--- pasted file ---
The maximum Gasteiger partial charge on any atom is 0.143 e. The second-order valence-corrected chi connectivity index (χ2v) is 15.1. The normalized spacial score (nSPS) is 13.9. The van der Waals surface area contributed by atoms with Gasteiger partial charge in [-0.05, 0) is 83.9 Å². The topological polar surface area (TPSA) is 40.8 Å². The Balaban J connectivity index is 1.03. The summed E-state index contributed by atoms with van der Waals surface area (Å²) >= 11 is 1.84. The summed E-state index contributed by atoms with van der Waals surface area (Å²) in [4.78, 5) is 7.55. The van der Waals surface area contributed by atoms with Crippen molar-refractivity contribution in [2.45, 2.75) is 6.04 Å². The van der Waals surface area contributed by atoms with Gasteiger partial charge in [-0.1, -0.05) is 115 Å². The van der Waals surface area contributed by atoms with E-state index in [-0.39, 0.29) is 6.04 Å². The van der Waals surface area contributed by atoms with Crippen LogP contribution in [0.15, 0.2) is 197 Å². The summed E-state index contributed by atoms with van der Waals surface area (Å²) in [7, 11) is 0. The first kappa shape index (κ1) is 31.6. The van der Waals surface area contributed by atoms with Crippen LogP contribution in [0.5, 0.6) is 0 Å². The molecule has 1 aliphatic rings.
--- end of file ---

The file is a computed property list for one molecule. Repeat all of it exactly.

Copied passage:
The maximum Gasteiger partial charge on any atom is 0.143 e. The second-order valence-corrected chi connectivity index (χ2v) is 15.1. The normalized spacial score (nSPS) is 13.9. The van der Waals surface area contributed by atoms with Gasteiger partial charge in [-0.05, 0) is 83.9 Å². The topological polar surface area (TPSA) is 40.8 Å². The Balaban J connectivity index is 1.03. The summed E-state index contributed by atoms with van der Waals surface area (Å²) >= 11 is 1.84. The summed E-state index contributed by atoms with van der Waals surface area (Å²) in [4.78, 5) is 7.55. The van der Waals surface area contributed by atoms with Crippen molar-refractivity contribution in [2.45, 2.75) is 6.04 Å². The van der Waals surface area contributed by atoms with Gasteiger partial charge in [-0.1, -0.05) is 115 Å². The van der Waals surface area contributed by atoms with E-state index in [-0.39, 0.29) is 6.04 Å². The van der Waals surface area contributed by atoms with Crippen LogP contribution in [0.15, 0.2) is 197 Å². The summed E-state index contributed by atoms with van der Waals surface area (Å²) in [7, 11) is 0. The first kappa shape index (κ1) is 31.6. The van der Waals surface area contributed by atoms with Crippen LogP contribution in [0.5, 0.6) is 0 Å². The molecule has 1 aliphatic rings.